President Donald Trump has found one part of the federal health law palatable: He’s allowing Obamacare rules that require chain restaurants to post calorie counts to go into effect Monday.
The rules, which are among the final pieces of the 2010 Affordable Care Act to be implemented, require restaurants to list calories on all menus and menu boards. Restaurants will also have to provide on-site additional nutritional information, such as fat and sodium levels.
The law, intended to nudge Americans to eat healthier, applies to chains with at least 20 stores.
And it won’t be just fast-food and sit-down restaurants that are affected. Grocers, convenience stores, pizza delivery companies and even vending machines must meet the new requirements.
The menu-labeling rules will improve public health, Food and Drug Administration Commissioner Scott Gottlieb said last week in an interview. He pointed to studies showing that enlightened customers order, on average, up to 50 fewer calories a day.
While that equates to the calories in a small cookie, Gottlieb said, the impact compounded over weeks and months can deliver a large benefit.
“This is a meaningful, incremental step in addressing” the country’s obesity epidemic, he said.
Seeking to alleviate retailers’ concerns, the FDA delayed implementing the rules several times to give the food industry time to comply after finalizing the menu-labeling rule in 2013.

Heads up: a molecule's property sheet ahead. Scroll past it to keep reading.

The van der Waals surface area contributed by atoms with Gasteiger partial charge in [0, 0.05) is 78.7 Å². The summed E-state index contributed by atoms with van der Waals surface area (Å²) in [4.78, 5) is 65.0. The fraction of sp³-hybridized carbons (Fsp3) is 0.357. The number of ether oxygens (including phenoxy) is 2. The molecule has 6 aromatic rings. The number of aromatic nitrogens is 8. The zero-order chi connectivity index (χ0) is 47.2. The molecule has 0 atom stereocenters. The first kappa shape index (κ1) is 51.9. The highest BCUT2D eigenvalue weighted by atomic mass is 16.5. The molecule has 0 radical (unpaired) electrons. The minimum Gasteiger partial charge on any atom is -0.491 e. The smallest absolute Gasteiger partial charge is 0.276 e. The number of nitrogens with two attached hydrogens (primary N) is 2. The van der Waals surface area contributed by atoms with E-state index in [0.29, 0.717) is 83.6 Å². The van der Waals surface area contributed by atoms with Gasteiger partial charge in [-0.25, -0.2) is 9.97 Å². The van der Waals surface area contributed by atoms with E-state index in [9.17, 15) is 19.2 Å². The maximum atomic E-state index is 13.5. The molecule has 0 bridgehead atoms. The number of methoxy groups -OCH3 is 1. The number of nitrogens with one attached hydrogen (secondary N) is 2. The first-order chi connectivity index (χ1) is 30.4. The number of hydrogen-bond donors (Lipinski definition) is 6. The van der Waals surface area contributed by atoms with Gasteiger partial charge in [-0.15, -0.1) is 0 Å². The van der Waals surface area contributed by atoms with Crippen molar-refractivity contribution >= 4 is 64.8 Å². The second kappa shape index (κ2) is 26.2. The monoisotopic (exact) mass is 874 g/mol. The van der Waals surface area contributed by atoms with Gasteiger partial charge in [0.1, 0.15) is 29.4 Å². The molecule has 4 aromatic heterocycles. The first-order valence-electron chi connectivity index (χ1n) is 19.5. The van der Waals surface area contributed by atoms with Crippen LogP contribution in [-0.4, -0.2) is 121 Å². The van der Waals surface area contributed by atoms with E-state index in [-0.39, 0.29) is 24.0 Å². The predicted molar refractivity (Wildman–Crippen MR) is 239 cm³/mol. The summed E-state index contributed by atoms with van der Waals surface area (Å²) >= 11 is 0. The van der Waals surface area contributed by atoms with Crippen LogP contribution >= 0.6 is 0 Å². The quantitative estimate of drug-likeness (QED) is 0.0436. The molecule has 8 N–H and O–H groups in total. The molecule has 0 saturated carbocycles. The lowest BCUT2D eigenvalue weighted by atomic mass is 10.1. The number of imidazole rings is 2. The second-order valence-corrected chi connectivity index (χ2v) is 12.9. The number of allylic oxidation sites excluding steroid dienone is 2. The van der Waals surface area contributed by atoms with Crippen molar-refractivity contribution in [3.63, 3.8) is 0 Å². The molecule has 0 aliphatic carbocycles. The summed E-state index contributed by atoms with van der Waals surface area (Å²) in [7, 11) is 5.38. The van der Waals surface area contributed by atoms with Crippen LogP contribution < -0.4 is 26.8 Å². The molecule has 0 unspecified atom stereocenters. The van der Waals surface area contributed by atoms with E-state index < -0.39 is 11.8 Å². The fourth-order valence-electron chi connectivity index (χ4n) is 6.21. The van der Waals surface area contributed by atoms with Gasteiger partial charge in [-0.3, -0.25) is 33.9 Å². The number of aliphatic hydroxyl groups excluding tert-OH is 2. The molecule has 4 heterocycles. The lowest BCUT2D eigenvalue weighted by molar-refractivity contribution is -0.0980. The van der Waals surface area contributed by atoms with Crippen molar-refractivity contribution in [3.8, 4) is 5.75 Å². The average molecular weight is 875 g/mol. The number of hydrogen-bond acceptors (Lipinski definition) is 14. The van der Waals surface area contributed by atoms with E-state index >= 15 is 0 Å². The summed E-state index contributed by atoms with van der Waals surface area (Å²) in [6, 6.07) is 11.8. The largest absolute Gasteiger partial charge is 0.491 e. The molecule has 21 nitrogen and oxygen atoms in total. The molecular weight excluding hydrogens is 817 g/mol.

The provisions are supported by consumer advocates and the National Restaurant Association, which wanted to avoid catering to a hodgepodge of requirements from cities and states.
But some food industry groups and retailers say they still don’t have all the answers and worry the rules will place an undue burden on shop owners.
The National Association of Convenience Stores expressed reservations about how its members will comply.
“Convenience retailers will welcome any flexibility the FDA may be able to provide in order to comply with this onerous rule,” said spokesman Jon Taets.
Conservatives in Congress also have repeatedly lashed out at the provisions, with the House passing a bill earlier this year that would modify them. The Senate has not acted on that legislation.
Even as the provisions go into effect, the FDA announced that over the course of the next year officials will seek to educate the industry about meeting the new rules, rather than enforcing them.
Many restaurant chains, have listed calorie information for years. But some, have not yet added the information.
“Americans deserve to know what they’re getting when ordering for themselves and their families at chain restaurants, supermarkets and other food retailers,” said Margo Wootan, vice president for nutrition for the Center for Science in the Public Interest, a consumer advocacy group. “Menu labeling isn’t a silver bullet. It’s just one of dozens of things we should be doing to help Americans maintain a healthy weight and reduce their risk of diet-related health problems like diabetes, heart disease and cancer.”
But others see the issue differently.
Daren Bakst, a fellow with the conservative Heritage Foundation, said the law equates to government overreach.
“It’s not up to the government to influence what people eat — that should be left up to each individual,” he said.
Bakst said he likes having nutritional information on foods he buys but opposes the government mandate for retailers.
“Plenty of restaurants will be hurt by compliance costs,” he said.
Yet many restaurants say they are ready.
“This date is long overdue,” said Cicely Simpson, an executive vice president at the National Restaurant Association. Most chains don’t see the calorie information postings as hurting overall sales. Yet, she said, the information will lead some consumers to switch the foods they choose.